By Garth A. Rattray
I do not dislike politicians; however, I dislike the way that politics has warped our society.
There is too much jostling for 'power' and 'control' of the country and its people. There is a lot of divisiveness and consequent tribalism, the diminishing of individual freedoms within poor communities and a loss of respect for human life. Long-standing acrimony, envy, greed, hate and political violence persist and resonate across all sociopolitical borders within our little country.
What goes on behind closed doors is nothing short of shameful in some instances. Both parties have individuals within them who use their politically gained clout to reap under-the-table financial benefits to the eternal detriment of our feeble and, perhaps, moribund economy.
In spite of the rules and regulations that we are always fed in the public arena, an undetermined number of work contracts are still subject to the prevailing local politics and to the economic cravings of some politicians.
Voters are well aware of the shenanigans of some of our politicians. Even staunch members of their faithful retinue accept that some are involved in corrupt practices and, perhaps, more sinister stuff. For them, it comes down to what crumbs they can get from the feeding frenzy going on above their heads and above their station in life.
It, therefore, appears to me that most people vote for 'their' political party and not for the good of our country. Their party representative must prove him or herself good at doing things for them - especially around the time of elections. In essence, the future of Jamaica is in the hands of people under the influence of enlightened self-interest.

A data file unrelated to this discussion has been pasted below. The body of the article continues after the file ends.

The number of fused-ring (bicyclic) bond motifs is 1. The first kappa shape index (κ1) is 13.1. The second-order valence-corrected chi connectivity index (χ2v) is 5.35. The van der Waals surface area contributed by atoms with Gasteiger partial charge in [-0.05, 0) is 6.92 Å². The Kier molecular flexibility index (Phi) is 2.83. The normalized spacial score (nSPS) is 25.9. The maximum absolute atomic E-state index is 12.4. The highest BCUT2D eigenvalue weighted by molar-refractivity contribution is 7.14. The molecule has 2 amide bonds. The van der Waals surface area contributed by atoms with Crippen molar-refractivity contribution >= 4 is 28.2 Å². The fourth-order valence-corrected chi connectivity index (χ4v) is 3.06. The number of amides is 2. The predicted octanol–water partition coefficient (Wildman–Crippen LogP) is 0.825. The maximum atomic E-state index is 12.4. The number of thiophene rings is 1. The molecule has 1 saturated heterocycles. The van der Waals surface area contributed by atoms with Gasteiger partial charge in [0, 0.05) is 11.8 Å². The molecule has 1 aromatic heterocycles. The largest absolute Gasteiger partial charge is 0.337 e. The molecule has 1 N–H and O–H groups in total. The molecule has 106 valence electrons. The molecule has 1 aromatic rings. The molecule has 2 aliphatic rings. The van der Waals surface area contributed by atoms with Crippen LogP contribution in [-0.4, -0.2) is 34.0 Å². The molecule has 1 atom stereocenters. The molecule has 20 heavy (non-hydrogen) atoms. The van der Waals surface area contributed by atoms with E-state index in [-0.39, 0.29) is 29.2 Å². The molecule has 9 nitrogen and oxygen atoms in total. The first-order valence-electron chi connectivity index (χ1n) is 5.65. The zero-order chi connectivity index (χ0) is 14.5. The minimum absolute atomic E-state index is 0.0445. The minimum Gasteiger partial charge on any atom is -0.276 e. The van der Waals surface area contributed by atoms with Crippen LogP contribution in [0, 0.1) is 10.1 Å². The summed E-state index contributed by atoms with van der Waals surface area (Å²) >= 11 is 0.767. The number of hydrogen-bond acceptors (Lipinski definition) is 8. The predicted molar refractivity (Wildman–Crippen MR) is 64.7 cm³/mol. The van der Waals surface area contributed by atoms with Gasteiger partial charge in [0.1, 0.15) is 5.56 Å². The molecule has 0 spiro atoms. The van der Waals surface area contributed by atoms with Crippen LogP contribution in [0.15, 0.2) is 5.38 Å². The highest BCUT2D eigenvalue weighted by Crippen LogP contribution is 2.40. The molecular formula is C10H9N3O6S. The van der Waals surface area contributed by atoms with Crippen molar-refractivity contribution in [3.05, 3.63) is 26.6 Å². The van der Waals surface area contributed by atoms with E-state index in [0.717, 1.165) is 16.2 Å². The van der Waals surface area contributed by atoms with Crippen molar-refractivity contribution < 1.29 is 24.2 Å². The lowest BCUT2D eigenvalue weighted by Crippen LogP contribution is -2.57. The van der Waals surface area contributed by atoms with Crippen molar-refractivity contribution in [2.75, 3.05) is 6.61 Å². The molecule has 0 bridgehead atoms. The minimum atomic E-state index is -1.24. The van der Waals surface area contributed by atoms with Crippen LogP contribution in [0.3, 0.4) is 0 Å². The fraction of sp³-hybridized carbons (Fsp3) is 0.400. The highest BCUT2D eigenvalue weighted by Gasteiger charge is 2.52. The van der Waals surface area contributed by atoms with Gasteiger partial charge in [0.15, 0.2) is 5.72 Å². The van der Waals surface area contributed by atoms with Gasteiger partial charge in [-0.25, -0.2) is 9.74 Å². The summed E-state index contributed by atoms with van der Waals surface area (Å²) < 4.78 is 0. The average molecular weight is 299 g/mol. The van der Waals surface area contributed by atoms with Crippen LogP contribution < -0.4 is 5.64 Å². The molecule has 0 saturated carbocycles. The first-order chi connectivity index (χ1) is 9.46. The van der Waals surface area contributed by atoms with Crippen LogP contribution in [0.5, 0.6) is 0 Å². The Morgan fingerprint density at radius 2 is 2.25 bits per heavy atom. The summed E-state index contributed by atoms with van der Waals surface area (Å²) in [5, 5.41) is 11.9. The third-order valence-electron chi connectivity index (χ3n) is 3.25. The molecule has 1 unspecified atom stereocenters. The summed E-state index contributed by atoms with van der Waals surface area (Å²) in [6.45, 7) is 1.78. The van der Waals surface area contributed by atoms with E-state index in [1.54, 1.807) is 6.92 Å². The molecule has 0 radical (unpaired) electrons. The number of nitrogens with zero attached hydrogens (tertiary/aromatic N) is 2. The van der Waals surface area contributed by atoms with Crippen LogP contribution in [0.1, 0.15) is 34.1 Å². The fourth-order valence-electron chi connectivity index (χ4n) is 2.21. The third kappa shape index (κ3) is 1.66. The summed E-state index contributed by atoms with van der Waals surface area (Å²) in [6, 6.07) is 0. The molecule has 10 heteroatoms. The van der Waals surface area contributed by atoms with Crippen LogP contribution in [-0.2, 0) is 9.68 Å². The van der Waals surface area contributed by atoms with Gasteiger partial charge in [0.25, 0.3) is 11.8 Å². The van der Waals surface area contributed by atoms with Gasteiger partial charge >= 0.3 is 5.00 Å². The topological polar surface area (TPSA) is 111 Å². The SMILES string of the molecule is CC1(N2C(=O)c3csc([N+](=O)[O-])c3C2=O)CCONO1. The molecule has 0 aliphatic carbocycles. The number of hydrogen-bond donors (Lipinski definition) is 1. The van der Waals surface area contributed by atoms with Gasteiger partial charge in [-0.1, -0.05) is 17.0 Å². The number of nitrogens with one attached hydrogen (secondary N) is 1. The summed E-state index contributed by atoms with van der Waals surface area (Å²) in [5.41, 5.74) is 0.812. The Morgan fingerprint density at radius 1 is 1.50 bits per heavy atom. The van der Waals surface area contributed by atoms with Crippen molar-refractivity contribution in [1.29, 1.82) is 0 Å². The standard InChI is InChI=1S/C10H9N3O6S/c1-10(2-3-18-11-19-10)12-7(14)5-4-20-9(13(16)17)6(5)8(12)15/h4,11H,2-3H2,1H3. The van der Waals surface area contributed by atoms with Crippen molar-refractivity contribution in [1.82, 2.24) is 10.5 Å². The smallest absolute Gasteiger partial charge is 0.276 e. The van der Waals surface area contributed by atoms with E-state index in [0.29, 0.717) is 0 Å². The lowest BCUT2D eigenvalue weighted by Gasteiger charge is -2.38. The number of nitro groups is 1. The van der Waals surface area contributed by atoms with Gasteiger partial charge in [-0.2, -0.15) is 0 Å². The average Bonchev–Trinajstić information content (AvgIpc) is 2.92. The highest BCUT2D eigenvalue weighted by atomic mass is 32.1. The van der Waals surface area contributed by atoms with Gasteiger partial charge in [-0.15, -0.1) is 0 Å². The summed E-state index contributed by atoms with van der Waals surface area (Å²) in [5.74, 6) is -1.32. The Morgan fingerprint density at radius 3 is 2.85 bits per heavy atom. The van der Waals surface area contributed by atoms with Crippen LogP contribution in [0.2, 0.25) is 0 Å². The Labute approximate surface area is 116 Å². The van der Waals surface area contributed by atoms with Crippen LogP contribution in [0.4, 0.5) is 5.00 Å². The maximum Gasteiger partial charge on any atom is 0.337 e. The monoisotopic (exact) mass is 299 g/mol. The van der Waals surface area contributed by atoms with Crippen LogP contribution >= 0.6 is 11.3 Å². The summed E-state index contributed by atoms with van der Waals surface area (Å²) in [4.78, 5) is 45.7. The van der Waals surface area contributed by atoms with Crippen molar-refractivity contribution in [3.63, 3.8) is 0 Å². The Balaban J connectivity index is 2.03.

So, as the rivalry for leader of the Jamaica Labour Party (JLP) unfolds, I wonder who and what the supporters of the candidates will be voting for. There are some who want a vociferous leader who will 'light up' the People's National Party with stinging and incessant tongue-lashing. There are those who feel that the poor showing at the polls (during the general election) deserves a change at the top.
Others feel that the current leader was hurriedly handed a sullied basket with a gaping hole in the bottom to carry water. They feel that such a leader deserves a real chance at the helm going into the next general election.
Some feel that the next major polls will be determined by the prevailing socio-economic conditions within the country and that things are going to be so bad that the current leader, Andrew Holness, may as well stay at his post and gently guide the vessel along. They do not want anyone rocking the boat at this time.
Unfortunately for the JLP, the challenger, Audley Shaw, has severely criticised the sitting leader and, among other things, blamed him for ignoring the foot soldiers (the base, the foundation) of the party during his historically brief stint as prime minister.
But, obviously this did not happen overnight. Even I, an apolitical individual, knew of this growing concern long before the general election. It was, and is, a party problem, not an Andrew Holness problem.
It will not do the party or either of the candidates any good to tear down each other. Anyone left standing will end up looking like a poor leader. Bilateral denigrating swipes will pull down the entire party again, and this will not bode well for our democracy. Jamaica needs a vibrant and efficient Opposition (no matter who is in the majority).
In all of this, given our political habits and history, I fear that what will motivate the various supporters to vote for their chosen candidate for party leader will have little to do with the welfare of Jamaica. Delegates should not decide based on personal preferences or possible personal gains.
Garth A. Rattray is a medical doctor with a family practice. Email feedback to firstname.lastname@example.org and email@example.com.